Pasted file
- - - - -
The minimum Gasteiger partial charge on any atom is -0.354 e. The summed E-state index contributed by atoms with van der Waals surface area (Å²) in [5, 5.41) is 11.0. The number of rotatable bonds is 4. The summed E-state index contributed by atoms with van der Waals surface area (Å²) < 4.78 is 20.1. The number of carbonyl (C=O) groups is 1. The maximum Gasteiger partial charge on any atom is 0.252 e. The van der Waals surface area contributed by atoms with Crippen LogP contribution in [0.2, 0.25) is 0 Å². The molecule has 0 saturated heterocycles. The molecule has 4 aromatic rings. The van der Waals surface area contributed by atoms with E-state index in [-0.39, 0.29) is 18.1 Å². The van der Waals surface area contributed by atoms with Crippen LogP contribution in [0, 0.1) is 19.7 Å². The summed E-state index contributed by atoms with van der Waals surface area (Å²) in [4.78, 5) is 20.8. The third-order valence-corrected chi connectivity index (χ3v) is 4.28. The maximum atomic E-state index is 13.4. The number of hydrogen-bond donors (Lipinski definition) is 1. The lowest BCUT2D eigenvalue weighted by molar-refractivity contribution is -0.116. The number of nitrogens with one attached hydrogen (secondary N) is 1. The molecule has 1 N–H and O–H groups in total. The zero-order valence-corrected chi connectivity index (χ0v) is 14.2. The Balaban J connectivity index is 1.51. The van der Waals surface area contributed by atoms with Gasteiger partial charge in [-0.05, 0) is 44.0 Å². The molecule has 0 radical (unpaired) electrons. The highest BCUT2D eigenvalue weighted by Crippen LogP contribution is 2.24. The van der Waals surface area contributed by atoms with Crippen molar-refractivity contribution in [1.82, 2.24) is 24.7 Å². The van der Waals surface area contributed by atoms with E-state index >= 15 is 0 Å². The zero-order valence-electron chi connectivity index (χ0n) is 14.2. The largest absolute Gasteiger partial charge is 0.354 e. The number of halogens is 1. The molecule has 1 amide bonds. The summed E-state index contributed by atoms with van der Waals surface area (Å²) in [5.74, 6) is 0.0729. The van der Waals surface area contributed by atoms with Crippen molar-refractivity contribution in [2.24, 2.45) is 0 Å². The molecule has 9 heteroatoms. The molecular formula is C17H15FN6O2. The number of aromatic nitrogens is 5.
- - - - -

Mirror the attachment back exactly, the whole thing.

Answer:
The minimum Gasteiger partial charge on any atom is -0.354 e. The summed E-state index contributed by atoms with van der Waals surface area (Å²) in [5, 5.41) is 11.0. The number of rotatable bonds is 4. The summed E-state index contributed by atoms with van der Waals surface area (Å²) < 4.78 is 20.1. The number of carbonyl (C=O) groups is 1. The maximum Gasteiger partial charge on any atom is 0.252 e. The van der Waals surface area contributed by atoms with Crippen LogP contribution in [0.2, 0.25) is 0 Å². The molecule has 0 saturated heterocycles. The molecule has 4 aromatic rings. The van der Waals surface area contributed by atoms with E-state index in [-0.39, 0.29) is 18.1 Å². The van der Waals surface area contributed by atoms with Crippen LogP contribution in [0, 0.1) is 19.7 Å². The summed E-state index contributed by atoms with van der Waals surface area (Å²) in [4.78, 5) is 20.8. The third-order valence-corrected chi connectivity index (χ3v) is 4.28. The maximum atomic E-state index is 13.4. The number of hydrogen-bond donors (Lipinski definition) is 1. The lowest BCUT2D eigenvalue weighted by molar-refractivity contribution is -0.116. The number of nitrogens with one attached hydrogen (secondary N) is 1. The molecule has 1 N–H and O–H groups in total. The zero-order valence-corrected chi connectivity index (χ0v) is 14.2. The Balaban J connectivity index is 1.51. The van der Waals surface area contributed by atoms with Gasteiger partial charge in [-0.05, 0) is 44.0 Å². The molecule has 0 radical (unpaired) electrons. The highest BCUT2D eigenvalue weighted by Crippen LogP contribution is 2.24. The van der Waals surface area contributed by atoms with Crippen molar-refractivity contribution in [1.82, 2.24) is 24.7 Å². The van der Waals surface area contributed by atoms with E-state index >= 15 is 0 Å². The zero-order valence-electron chi connectivity index (χ0n) is 14.2. The largest absolute Gasteiger partial charge is 0.354 e. The number of halogens is 1. The molecule has 1 amide bonds. The summed E-state index contributed by atoms with van der Waals surface area (Å²) in [5.74, 6) is 0.0729. The van der Waals surface area contributed by atoms with Crippen molar-refractivity contribution in [2.24, 2.45) is 0 Å². The molecule has 9 heteroatoms. The molecular formula is C17H15FN6O2. The number of aromatic nitrogens is 5.